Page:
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Edited by Ben-Ami Shillony

The Japanese emperors, a peculiar and unique phenomenon in modern times, are the subject of this important handbook edited by Ben-Ami Shillony. An international team of leading scholars looks at these emperors - Meiji (Mutsuhito), Taishō (Yoshihito), Shōwa (Hirohito), and the present emperor Akihito – both as personalities, and as a constantly developing institution. It becomes clear that both the personalities, and the periods in which they reign(ed) have shaped Japanese monarchy, and our image of it.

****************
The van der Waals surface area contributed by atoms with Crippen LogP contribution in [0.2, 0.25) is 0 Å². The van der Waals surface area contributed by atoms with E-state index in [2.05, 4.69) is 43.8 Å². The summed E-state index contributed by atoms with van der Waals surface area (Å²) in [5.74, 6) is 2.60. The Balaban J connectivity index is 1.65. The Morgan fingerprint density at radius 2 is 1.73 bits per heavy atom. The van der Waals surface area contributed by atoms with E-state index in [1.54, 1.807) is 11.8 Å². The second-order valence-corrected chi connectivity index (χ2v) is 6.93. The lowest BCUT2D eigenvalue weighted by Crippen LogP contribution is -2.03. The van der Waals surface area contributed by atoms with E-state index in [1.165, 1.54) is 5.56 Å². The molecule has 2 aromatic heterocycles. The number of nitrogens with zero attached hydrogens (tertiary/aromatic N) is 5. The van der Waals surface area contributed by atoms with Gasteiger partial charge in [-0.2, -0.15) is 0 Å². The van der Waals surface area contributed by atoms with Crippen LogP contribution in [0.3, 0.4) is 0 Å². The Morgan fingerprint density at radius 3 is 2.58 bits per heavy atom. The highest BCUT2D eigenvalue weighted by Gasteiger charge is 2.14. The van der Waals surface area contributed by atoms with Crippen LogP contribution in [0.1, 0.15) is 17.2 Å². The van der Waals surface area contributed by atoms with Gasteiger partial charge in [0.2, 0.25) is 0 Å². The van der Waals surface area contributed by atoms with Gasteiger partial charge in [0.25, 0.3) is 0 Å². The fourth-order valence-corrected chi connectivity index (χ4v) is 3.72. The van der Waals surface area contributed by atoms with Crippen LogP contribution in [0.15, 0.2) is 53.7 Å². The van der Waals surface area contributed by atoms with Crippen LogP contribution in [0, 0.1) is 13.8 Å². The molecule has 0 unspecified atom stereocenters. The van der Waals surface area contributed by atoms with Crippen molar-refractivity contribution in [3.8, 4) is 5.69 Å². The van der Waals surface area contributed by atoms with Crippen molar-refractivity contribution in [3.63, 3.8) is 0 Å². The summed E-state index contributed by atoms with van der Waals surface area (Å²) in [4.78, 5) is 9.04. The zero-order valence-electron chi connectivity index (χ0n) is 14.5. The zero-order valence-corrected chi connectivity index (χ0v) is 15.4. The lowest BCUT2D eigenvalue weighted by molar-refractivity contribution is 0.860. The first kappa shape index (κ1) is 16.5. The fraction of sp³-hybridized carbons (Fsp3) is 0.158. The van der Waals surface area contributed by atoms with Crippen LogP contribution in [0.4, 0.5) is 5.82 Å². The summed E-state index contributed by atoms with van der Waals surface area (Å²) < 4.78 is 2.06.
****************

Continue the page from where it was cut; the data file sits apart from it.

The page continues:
The essays thoroughly deal with topics such as the ideology behind the institution, the roles of the emperors and their wives, their visual representation, their links to Christianity, the antagonism they called forth in right-wing circles, Hirohito’s much-debated war responsibility, and the controversy over amending the succession rules.